A Synopsis, After A Query, Starting With a Hook

Write me a synopsis. But first, write me a query. Make sure you start your query letter with a hook.

Writing about what you have written about makes as much sense as skinning a lion before it is dead.

Synopsis, Query, Hook; Oh My!

Aspiring and emerging authors alike must overcome a bounty of feats to get their work out into the world. Forget the four to five years they spent writing the manuscript. Never mind the countless hours of research and editing and rewriting to get it to a highly polished piece of literary gold. No one cares about that. Yet.

Synopsis Query Hook
Your Synopsis, query and hook, is simply writing about your book, after you write about your book. Makes sense. Right?

No, first you have to write even more. You have to take the last half decade of work and sweat and long nights and cram them into a synopsis. A brief, one to two page essay that details what your book is about. The only catch? You don’t reveal everything, you say little while simultaneously saying everything. You have basically 700 words to describe your 80,000+ word work of art to someone that has never read it, in the hopes that they will want to read it.

But it Gets Worse

Before they will ever consider reading your synopsis, which will tell them if they even want to read your book, you have to write them a query letter.

The query letter. Such a magnificent, glorious, bland piece of shit. A three paragraph short that is – you guessed it, telling them what your book is about. 250 words to accurately describe your novel. Not only that but you have one sentence positioned at the top of the query called the “hook” that makes them want to read the rest of the query. This sentence must not only introduce the protagonist, but also convey why the reader should care about him, all the while representing the voice and flow of the novel itself.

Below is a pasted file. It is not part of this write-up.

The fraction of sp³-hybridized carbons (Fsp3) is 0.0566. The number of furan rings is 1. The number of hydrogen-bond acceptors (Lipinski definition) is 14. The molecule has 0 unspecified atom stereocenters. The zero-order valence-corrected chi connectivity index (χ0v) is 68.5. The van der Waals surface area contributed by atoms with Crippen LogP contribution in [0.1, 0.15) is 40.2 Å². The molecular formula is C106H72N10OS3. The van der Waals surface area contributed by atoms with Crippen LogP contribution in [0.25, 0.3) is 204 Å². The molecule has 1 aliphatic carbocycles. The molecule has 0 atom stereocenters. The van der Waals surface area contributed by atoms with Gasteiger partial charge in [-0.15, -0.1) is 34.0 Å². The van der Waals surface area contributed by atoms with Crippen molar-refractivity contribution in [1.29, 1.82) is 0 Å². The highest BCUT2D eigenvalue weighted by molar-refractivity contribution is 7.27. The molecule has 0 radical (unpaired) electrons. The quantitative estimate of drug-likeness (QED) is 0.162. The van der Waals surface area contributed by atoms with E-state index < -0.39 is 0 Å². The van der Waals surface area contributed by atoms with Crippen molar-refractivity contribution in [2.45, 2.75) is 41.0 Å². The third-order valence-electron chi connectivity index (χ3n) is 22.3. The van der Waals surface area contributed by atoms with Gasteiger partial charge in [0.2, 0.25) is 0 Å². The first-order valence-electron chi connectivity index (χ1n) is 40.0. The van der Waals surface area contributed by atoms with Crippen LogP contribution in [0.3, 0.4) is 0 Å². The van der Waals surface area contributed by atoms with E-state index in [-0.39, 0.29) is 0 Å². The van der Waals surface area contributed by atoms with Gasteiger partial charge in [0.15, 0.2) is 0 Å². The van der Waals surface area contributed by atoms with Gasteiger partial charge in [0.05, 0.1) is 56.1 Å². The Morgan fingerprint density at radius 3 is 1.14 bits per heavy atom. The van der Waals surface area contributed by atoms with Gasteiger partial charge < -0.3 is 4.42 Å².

If you can do that, the rest of the query letter will be read. If the next two paragraphs are good then they will: Further explain the dilemma of the protagonist; explain the precise activities he goes through to resolve the stated dilemma; and completely entice the reader to want to read the synopsis.

One Sentence to Rule Them All

So spend five long years writing thousands and thousands of words. Edit them, rewrite them, polish them to a fine gleam. Then break it all down to 700 of the most tantalizing words possible. From there, you write two of the most sought after paragraphs known to man, all stemming from one, invariably impossible, perfect, sentence.

The only sentence no one will ever read when deciding to purchase your book from the shelf of millions. The one sentence that will haunt your dreams, make you famous, represent your life’s work, and never be written again. The synopsis, query, hook.

No pressure.

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